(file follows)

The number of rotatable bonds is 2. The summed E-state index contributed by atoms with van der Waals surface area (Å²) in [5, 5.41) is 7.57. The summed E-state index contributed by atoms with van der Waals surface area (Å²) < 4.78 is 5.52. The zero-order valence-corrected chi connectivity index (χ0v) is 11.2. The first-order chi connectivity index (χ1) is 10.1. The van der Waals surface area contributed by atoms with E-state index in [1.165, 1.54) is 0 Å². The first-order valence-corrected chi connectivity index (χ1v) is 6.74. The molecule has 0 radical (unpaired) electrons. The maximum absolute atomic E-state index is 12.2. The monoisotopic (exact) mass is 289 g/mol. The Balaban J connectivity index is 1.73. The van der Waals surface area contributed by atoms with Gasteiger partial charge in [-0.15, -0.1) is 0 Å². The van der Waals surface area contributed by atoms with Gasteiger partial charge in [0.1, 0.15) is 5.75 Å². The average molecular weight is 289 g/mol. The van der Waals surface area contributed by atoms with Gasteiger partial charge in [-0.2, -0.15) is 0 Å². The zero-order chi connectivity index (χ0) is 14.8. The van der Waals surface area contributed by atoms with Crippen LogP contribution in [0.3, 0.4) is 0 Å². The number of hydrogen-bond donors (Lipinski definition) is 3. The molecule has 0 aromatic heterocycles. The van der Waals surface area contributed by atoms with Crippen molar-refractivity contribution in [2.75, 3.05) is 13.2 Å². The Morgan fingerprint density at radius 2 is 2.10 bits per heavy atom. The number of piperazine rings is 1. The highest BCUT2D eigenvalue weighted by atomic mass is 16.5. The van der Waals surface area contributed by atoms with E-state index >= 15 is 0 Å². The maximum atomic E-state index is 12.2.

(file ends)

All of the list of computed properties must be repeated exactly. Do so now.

The number of rotatable bonds is 2. The summed E-state index contributed by atoms with van der Waals surface area (Å²) in [5, 5.41) is 7.57. The summed E-state index contributed by atoms with van der Waals surface area (Å²) < 4.78 is 5.52. The zero-order valence-corrected chi connectivity index (χ0v) is 11.2. The first-order chi connectivity index (χ1) is 10.1. The van der Waals surface area contributed by atoms with E-state index in [1.165, 1.54) is 0 Å². The first-order valence-corrected chi connectivity index (χ1v) is 6.74. The molecule has 0 radical (unpaired) electrons. The maximum absolute atomic E-state index is 12.2. The monoisotopic (exact) mass is 289 g/mol. The Balaban J connectivity index is 1.73. The van der Waals surface area contributed by atoms with Gasteiger partial charge in [-0.15, -0.1) is 0 Å². The van der Waals surface area contributed by atoms with Gasteiger partial charge in [0.1, 0.15) is 5.75 Å². The average molecular weight is 289 g/mol. The van der Waals surface area contributed by atoms with Gasteiger partial charge in [-0.2, -0.15) is 0 Å². The zero-order chi connectivity index (χ0) is 14.8. The van der Waals surface area contributed by atoms with Crippen LogP contribution in [0.3, 0.4) is 0 Å². The number of hydrogen-bond donors (Lipinski definition) is 3. The molecule has 0 aromatic heterocycles. The van der Waals surface area contributed by atoms with Crippen molar-refractivity contribution in [2.75, 3.05) is 13.2 Å². The Morgan fingerprint density at radius 2 is 2.10 bits per heavy atom. The number of piperazine rings is 1. The highest BCUT2D eigenvalue weighted by atomic mass is 16.5. The van der Waals surface area contributed by atoms with E-state index >= 15 is 0 Å². The maximum atomic E-state index is 12.2.